Then, using one of Cheng's longer case histories as a center piece, it employs the techniques of close reading to discuss several issues. These include seventeenth century medicine as crisis management, the negotiated nature of medical a, the multiple voices of doctors, patients and families in interpreting illness, and late Ming controversies over medical doctrine and the interpretation of classical theory. Overall, the paper offers a concrete, historically situated portrait of a medical practitioner at work against which to evaluate the popular holistic image of Chinese medicine as "traditional" and hence timeless.
The apparent inevitability of the triumph of Western science over the declining Chinese tradition in the seventeenth-century has seemed to render superfluous historical analysis of the scientific content of this emblematic conflict of cultures. The received historiography has instead focused on the distorting social interests and psychologistic causes (e.g., pride, conservatism, and xenophobia) purported to explain Chinese opposition to the Jesuits; the adoption of Jesuit doctrines has been asymmetrically naturalized as resulting from the assumed validity of Western science, and thus has seemed not to require further historical explanation.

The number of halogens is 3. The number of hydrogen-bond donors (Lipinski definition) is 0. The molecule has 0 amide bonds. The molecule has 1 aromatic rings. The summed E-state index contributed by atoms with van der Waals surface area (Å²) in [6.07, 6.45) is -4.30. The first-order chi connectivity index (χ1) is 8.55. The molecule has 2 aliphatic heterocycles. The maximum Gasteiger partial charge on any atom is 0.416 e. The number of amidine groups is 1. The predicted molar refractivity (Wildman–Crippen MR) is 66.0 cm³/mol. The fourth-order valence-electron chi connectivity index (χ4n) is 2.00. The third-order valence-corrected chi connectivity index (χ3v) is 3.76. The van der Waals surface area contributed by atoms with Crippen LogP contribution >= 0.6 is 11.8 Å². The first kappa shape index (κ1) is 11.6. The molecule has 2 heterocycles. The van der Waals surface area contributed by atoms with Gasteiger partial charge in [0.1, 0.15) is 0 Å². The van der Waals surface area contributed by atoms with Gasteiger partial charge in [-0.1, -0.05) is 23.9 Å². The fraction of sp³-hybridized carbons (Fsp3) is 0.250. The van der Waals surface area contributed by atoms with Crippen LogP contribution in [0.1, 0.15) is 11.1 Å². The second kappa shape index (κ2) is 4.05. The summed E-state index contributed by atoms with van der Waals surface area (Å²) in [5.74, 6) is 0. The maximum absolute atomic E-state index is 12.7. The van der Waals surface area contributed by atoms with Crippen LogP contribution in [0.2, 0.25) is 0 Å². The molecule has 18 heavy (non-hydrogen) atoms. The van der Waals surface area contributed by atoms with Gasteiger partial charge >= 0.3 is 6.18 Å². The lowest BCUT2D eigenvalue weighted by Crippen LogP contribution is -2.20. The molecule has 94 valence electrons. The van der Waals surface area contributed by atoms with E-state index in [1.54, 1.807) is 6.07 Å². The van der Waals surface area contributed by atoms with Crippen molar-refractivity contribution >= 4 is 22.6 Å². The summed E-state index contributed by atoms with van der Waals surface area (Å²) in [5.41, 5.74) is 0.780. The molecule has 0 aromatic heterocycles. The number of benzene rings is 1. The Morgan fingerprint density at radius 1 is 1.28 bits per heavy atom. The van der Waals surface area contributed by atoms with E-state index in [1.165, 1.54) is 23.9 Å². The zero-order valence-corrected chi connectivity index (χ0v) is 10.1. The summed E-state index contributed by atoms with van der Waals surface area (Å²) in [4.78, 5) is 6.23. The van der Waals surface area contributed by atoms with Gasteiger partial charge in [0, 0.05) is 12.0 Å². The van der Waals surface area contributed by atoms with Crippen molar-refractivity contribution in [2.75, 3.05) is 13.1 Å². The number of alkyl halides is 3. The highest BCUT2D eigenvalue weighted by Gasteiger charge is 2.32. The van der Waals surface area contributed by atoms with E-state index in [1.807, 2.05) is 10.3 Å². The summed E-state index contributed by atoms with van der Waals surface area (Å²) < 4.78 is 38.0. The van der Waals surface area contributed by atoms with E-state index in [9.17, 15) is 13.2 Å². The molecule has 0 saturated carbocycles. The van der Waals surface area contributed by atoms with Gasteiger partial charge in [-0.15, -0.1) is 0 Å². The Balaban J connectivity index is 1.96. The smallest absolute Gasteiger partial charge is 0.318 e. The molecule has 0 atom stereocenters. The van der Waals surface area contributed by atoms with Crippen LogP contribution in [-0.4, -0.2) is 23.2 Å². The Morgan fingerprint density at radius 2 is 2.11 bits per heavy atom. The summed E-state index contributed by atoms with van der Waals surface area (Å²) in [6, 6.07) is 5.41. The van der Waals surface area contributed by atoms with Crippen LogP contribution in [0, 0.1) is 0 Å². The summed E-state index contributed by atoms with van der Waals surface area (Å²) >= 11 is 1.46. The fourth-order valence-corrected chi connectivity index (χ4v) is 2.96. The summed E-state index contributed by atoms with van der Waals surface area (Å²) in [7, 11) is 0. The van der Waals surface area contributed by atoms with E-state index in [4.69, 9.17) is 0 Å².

This paper offers a historical, sociological and cultural analysis of Jesuit science in China contextualized as strategies of proof, propaganda and patronage. Extant Ming mathematical treatises demonstrate that the dissemination of Western Studies and the Jesuit recruitment of converts cannot be explained by anachronistic claims of Western scientific superiority; Western Studies--a hierarchy of knowledges ranging from Euclidean geometry to Aristotelian cosmology and ultimately Christian theology--was adopted and propagated by elite converts with little knowledge of the Chinese sciences. In the converts' propaganda, Jesuit scientific proofs provided a rhetoric for describing their conversion to the higher theological truths which had been stripped by Ricci of their revelatory content; acceptance of the truths of Western science, by providing an exemplar for supplanting "doubt" with "clarity," was represented as part of the process of accepting demonstrations of Christian truths. More importantly, Western Studies provided these elite converts with novel proposals for their memorials to the Ming court; the misrecognition of Jesuit teachings as scientific allowed the ambiguous loyalty of the Chinese converts to the Jesuits to be explained as loyalty to the Ming Dynasty. Ultimately, I will argue, it was not the effectiveness of Jesuit propaganda but rather their patronage strategies that legitimated Western Studies.